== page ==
How to stop your car being cloned:

*If you have a garage and you use it this will deny a casual cloner the chance to record the registration number and details of your vehicle. Opportunists may also be deterred by the use of tamper resistant screws if your plate is fixed in this way rather than by adhesive pads.

*Be aware of what you share on social media or elsewhere. Limit the online details of your vehicle. Keep your V5C (logbook) and the digit reference number private.

*Use a reputable supplier when getting new or replacement number plates made. Some manufacturers have now developed ‘’Plate Sync’’ systems for recording where and when a number plate was printed. This could be invaluable evidence in countering a clone related crime.

What should I do if you fear my plate has been cloned?

*If you think your number plate has been cloned, then it is important to advise the Police and DVLA.

*You will also need to contact the issuer of any speeding or penalty fines and notify them that they don’t relate to your vehicle.

*If you can furnish evidence of this so much the better and having and doing the following will help.

*Consult with your insurer about any insurance implications and guidance they can provide.

*If you have a dash cam or tracker this will provide details of where your car was (or wasn’t) at the time of the offence. If you have your phone with you, you can also access these details via Google Timeline.

*Further, you might want to ask the issuer for photographic or other details of the vehicle and number plate in question to allow comparison with your own. This might highlight any disparities or distinctive features between the two. For example, a distinctive flag might help.

Buying a second-hand car?

If you’re planning to buy a vehicle there are some different checks that can be done to help spot if it has been cloned. These can be done alongside other verification to bring to light any issues with your prospective purchase.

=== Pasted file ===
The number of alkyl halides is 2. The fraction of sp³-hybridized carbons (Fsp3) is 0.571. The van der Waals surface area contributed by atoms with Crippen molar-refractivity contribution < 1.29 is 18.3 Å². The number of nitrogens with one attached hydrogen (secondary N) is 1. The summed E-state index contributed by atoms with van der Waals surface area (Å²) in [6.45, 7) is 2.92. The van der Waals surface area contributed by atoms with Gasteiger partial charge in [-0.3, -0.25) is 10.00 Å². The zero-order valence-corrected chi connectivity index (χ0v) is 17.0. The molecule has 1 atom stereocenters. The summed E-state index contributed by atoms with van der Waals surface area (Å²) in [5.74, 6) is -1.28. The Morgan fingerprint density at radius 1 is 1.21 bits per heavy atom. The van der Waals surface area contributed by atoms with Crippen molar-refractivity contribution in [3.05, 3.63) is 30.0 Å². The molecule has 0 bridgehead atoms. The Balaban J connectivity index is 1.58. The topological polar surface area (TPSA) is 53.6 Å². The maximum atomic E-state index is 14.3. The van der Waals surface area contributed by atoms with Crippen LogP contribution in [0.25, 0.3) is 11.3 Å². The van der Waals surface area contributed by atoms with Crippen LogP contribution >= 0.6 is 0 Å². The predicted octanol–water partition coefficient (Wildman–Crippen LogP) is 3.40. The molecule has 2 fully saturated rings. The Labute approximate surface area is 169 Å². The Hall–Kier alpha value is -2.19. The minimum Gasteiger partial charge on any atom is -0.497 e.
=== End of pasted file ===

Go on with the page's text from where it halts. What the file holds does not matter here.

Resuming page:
Ask to see the V5C (logbook) and check the details corresponding to the vehicle. The V5C shows who the car is registered to and the address they’ve given. Additionally, it provides the make and model, date of registration, VIN/chassis number, engine number and colour.

The DVLA vehicle enquiry site also allows an external cross check of the details they hold to the ones the vendor is providing. In particular, the vehicle registration number make and model, but also year of make, engine size, emissions and date of last V5C (logbook) issue. It also provides the tax and MOT status and due dates.

Anything else I can do?

Yes, you may also wish to consider obtaining a Hire Purchase Investigation ‘’HPI’’ check. This is a privately prepared report which, depending on the service, can provide details of the vehicle’s history. For example, any outstanding finance, if the vehicle has been previously recognised as stolen or subject to write off.

Examine the number plates for evidence that they look either damaged or recently replaced. This might indicate whether they have been forcibly removed from another vehicle.